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South Portland breaks ground on new $69 million middle school

The state is paying for $59 million of the project, which will combine Memorial and Mahoney Middle Schools, and transfer fifth graders from the elementary schools.

SOUTH PORTLAND, Maine — The South Portland School District broke ground on its new $69.3 million middle school that will combine two older schools into one building.

The new school will be for students in grades five through eight for all students in South Portland. It is expected to open in September 2023.

"We've really begun the process of making a dream a reality," said Ken Kunin, superintendent of South Portland Schools.

The new school, which has yet to be named, will replace Memorial and Mahoney Middle Schools.

Kunin said the building is designed to feel like a smaller school and function as "two schools that start at two separate times." 

The area around Wescott Road where the building is going is already congested, Kunin said, so the schools will start 45 minutes apart from each other to relieve traffic: grades seven and eight will likely start first, followed by grades five and six.

"It's one thing coming into a school with 400-450 other students, and another thing coming with 850-900, so that alone will make it feel smaller," said Kunin. "We've also designed the building to go up rather than out, so it really feels like a tight neighborhood, and have built gathering spaces around classrooms so teams of students, neighborhoods students can work together."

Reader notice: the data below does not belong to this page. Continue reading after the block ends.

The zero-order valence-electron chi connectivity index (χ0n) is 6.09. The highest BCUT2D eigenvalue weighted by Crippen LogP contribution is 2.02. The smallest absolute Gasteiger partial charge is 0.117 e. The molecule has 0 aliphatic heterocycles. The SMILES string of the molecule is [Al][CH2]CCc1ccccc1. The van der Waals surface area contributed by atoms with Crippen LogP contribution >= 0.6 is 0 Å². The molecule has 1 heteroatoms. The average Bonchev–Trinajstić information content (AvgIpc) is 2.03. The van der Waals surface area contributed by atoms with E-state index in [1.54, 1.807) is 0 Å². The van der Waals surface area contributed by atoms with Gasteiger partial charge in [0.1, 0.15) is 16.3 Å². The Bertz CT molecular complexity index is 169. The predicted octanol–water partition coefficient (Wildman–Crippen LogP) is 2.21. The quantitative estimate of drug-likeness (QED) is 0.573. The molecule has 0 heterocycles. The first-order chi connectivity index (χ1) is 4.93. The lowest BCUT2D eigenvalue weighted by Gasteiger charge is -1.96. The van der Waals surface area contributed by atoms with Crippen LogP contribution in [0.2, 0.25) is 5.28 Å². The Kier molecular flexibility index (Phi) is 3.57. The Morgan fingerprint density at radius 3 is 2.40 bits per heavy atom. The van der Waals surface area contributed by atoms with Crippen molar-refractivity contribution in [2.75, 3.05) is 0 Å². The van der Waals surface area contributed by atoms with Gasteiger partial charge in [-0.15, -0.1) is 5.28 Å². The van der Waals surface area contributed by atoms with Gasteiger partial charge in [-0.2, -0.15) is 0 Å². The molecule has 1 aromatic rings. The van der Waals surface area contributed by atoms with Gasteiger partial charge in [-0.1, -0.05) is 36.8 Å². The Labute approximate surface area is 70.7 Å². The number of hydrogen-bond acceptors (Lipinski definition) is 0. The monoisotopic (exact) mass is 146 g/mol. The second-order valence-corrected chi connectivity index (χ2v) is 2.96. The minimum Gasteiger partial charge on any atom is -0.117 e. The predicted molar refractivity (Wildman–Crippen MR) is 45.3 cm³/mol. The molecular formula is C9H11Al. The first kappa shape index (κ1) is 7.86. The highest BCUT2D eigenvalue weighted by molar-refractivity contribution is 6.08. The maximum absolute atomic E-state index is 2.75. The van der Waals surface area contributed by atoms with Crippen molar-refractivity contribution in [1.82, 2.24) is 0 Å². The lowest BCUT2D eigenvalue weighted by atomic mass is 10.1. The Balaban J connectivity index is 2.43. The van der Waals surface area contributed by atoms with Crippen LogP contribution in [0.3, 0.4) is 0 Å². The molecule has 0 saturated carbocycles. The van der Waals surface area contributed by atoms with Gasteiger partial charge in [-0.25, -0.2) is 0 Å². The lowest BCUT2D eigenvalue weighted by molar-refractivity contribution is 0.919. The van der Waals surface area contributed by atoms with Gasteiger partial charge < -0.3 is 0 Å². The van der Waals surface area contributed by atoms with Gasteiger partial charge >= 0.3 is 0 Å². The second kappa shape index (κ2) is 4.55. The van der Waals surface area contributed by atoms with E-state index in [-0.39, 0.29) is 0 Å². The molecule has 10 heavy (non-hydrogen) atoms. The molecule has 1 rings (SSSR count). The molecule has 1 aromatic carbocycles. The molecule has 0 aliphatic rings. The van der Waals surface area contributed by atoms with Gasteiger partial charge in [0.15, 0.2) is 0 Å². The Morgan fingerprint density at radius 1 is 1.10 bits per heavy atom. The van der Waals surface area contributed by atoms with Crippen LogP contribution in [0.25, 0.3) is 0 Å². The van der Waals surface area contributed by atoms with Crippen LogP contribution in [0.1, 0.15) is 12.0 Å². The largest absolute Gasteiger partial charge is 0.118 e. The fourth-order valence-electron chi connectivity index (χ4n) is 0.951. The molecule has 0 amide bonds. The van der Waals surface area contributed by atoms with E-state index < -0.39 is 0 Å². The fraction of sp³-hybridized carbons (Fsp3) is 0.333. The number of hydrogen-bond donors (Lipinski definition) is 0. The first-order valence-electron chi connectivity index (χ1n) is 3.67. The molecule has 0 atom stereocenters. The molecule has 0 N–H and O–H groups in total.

Moving grade five to the middle school allows the district to expand its pre-K program in the elementary schools.

The new middle school was designed to be able to increase capacity by 15 percent should they need to add more classrooms.

Kunin said Memorial needed to be replaced because it "cannot be brought up to modern standards," and that Mahoney was not easily accessible by wheelchair.

"To have a school that doesn't have full access is really not okay in this day and age," Kunin said. 

He said Mahoney would be turned over to the city once it is no longer needed as a school. The city will then decide what happens and will start a public process for future planning.

As for Memorial, Kunin said it was poorly constructed so that it had "outlived its useful life."

Superintendent Ken Kunin said Memorial will be torn down once the new school is finished.

Kunin said that they compared the costs of renovating the existing buildings versus constructing a new one and that voters favored the latter.

The state will pay $59 million of the $69 million price tag. The city will pay the remaining $10 million, which will include the renovation of the school department’s transportation facility as well as the relocation of its central receiving and facilities office. 

That money also pays for sustainability features such as solar panels on the roof and south-facing wall, as well as a geothermal well system hidden under the field, a larger gym, and larger music spaces.

The district applied for state funding 11 years ago and was approved in 2016.

"You know we've been dreaming about this and I've been walking over this property a long time and imagining what it could look like and now it's beginning to look like what I imagined," Kunin said.

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